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gotham analytics

Gotham Analytics Provides Power & Connectivity to Any Rural Farm in the World

September 8, 2016

Editor’s Note: Gotham Analytics is raising $2 million in Series A funding on AgFunder.

Internet and cellular connectivity is not always a luxury the world’s farmers can rely upon, whether in the US or in Indonesia. Often located in remote parts of the world, miles from the nearest town, agribusinesses will complain that at least part of their land is without basic connectivity, let alone 3G or 4G.

This is a fact that many startups and technology companies building digital precision agriculture technologies are quickly learning. The majority of digital agriculture products and remote sensors on the market today require connecting to the cloud for data analysis and storage. Lacking connectivity can, therefore, be a real limitation for the farmers trying their services; without it, farmers are often unable to upload data from their sensors or enter manual insights.

Some companies are trying to handle this connectivity issue by building offline computing capabilities for when farmers don’t have a connection, but these solutions still rely on a networked connection to sync with other systems and the cloud and without connectivity in the field it’s either manual and/or cost prohibitive with infrastructure to collect the data.

One startup, Gotham Analytics, is providing a whole, integrated solution that not only tackles connectivity, but also solves another issue facing remote operations: power supply.

Since 2009, the New Jersey-based company has been building mesh networks with remote devices powered by solar and connected to satellites. Gotham Analytics can connect virtually any hardware device to its network — from soil sensors to weather stations — by plugging them into its proprietary adaptors in the field. The base cells can connect to most any satellite constellations with their satellite modem and are powered by solar energy. In turn, they can power any devices or sensors connected to them (getting power to sensors in the field is often a problem). They can also be connected to cheaper, lightweight nodes, also solar-powered, extending the reach of the network.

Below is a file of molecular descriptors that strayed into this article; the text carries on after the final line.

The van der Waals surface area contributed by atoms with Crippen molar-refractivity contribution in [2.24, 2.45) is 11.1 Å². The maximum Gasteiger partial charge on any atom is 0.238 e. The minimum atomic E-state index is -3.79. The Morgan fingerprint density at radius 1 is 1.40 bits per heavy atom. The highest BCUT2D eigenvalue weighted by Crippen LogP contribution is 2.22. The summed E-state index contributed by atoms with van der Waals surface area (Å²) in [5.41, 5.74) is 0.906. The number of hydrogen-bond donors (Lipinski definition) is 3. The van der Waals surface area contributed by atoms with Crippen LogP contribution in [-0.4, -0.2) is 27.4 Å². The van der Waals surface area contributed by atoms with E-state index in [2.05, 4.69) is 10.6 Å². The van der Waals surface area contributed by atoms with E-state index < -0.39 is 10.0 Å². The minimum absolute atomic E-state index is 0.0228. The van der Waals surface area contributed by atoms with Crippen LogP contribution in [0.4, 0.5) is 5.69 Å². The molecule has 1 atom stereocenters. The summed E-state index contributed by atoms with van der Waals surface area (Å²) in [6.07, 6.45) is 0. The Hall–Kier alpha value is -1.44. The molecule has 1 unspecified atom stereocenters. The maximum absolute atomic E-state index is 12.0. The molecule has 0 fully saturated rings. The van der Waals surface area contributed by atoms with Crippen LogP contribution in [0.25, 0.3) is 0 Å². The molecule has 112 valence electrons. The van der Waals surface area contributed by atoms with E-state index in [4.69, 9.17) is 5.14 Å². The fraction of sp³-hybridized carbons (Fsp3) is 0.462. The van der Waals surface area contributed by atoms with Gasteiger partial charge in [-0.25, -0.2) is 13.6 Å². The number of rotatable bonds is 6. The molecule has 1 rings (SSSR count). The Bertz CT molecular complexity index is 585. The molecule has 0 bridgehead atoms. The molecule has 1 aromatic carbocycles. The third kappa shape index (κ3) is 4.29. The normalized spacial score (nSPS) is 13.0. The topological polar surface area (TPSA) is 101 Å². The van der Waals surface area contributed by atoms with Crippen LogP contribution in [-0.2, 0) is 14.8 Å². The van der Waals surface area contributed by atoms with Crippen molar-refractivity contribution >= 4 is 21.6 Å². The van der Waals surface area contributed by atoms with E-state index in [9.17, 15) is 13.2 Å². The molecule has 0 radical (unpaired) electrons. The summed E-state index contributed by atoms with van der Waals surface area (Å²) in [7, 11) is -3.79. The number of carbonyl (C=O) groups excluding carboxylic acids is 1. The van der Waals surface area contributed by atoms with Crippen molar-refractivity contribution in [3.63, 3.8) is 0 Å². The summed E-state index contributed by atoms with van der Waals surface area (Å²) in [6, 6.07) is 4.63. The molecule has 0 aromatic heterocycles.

gotham analytics
Gotham Analytics cell

Gotham’s network doesn’t stop there. Through software installed on each base cell, the company can read data from any device. It does this through the electrical signals given off by each device, regardless of the manufacturer. The data is then transmitted through the network via satellite and fed into Gotham’s software program and customer-facing dashboard for analytics. Reading and processing data from multiple data sources is a common challenge for farm management software companies, but Gotham’s technology is relatively simple, according to Yogi Sookhu, founder and CEO of the business.

“What we did was looked for the common factor among sensors and that was their electrical signals,” said Sookhu. “So we interpret these raw analog and digital values on each device and then convert them into a usable format for data analytics and presentation on a dashboard.”

Gotham can use this link to transmit information back to devices too, opening up the potential to automate the activity of certain hardware such as irrigators or tide gates.

gotham analytics